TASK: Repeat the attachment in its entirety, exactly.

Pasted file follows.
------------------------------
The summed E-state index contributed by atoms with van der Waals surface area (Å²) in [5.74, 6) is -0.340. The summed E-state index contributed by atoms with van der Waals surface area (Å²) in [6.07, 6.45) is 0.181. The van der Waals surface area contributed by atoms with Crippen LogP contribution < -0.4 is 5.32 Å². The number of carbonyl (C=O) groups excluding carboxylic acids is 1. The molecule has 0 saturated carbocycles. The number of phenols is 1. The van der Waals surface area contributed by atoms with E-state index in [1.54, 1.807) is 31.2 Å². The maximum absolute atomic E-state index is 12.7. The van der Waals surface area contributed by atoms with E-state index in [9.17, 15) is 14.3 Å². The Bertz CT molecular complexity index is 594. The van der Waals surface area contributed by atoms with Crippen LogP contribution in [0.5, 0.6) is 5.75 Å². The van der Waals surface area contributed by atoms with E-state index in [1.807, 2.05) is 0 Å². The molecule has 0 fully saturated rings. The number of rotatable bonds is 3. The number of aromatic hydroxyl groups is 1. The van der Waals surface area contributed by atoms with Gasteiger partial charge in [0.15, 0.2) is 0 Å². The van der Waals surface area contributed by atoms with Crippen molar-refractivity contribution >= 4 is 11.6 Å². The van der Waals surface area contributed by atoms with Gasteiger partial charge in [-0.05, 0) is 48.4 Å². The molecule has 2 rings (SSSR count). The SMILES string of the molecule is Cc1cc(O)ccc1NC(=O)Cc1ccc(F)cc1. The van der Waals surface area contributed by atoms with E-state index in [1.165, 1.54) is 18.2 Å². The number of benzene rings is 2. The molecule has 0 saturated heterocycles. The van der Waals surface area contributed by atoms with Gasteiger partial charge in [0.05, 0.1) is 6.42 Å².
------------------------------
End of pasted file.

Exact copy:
The summed E-state index contributed by atoms with van der Waals surface area (Å²) in [5.74, 6) is -0.340. The summed E-state index contributed by atoms with van der Waals surface area (Å²) in [6.07, 6.45) is 0.181. The van der Waals surface area contributed by atoms with Crippen LogP contribution < -0.4 is 5.32 Å². The number of carbonyl (C=O) groups excluding carboxylic acids is 1. The molecule has 0 saturated carbocycles. The number of phenols is 1. The van der Waals surface area contributed by atoms with E-state index in [1.54, 1.807) is 31.2 Å². The maximum absolute atomic E-state index is 12.7. The van der Waals surface area contributed by atoms with E-state index in [9.17, 15) is 14.3 Å². The Bertz CT molecular complexity index is 594. The van der Waals surface area contributed by atoms with Crippen LogP contribution in [0.5, 0.6) is 5.75 Å². The van der Waals surface area contributed by atoms with E-state index in [1.807, 2.05) is 0 Å². The molecule has 0 fully saturated rings. The number of rotatable bonds is 3. The number of aromatic hydroxyl groups is 1. The van der Waals surface area contributed by atoms with Gasteiger partial charge in [0.15, 0.2) is 0 Å². The van der Waals surface area contributed by atoms with Crippen molar-refractivity contribution >= 4 is 11.6 Å². The van der Waals surface area contributed by atoms with Gasteiger partial charge in [-0.05, 0) is 48.4 Å². The molecule has 2 rings (SSSR count). The SMILES string of the molecule is Cc1cc(O)ccc1NC(=O)Cc1ccc(F)cc1. The van der Waals surface area contributed by atoms with E-state index in [1.165, 1.54) is 18.2 Å². The number of benzene rings is 2. The molecule has 0 saturated heterocycles. The van der Waals surface area contributed by atoms with Gasteiger partial charge in [0.05, 0.1) is 6.42 Å².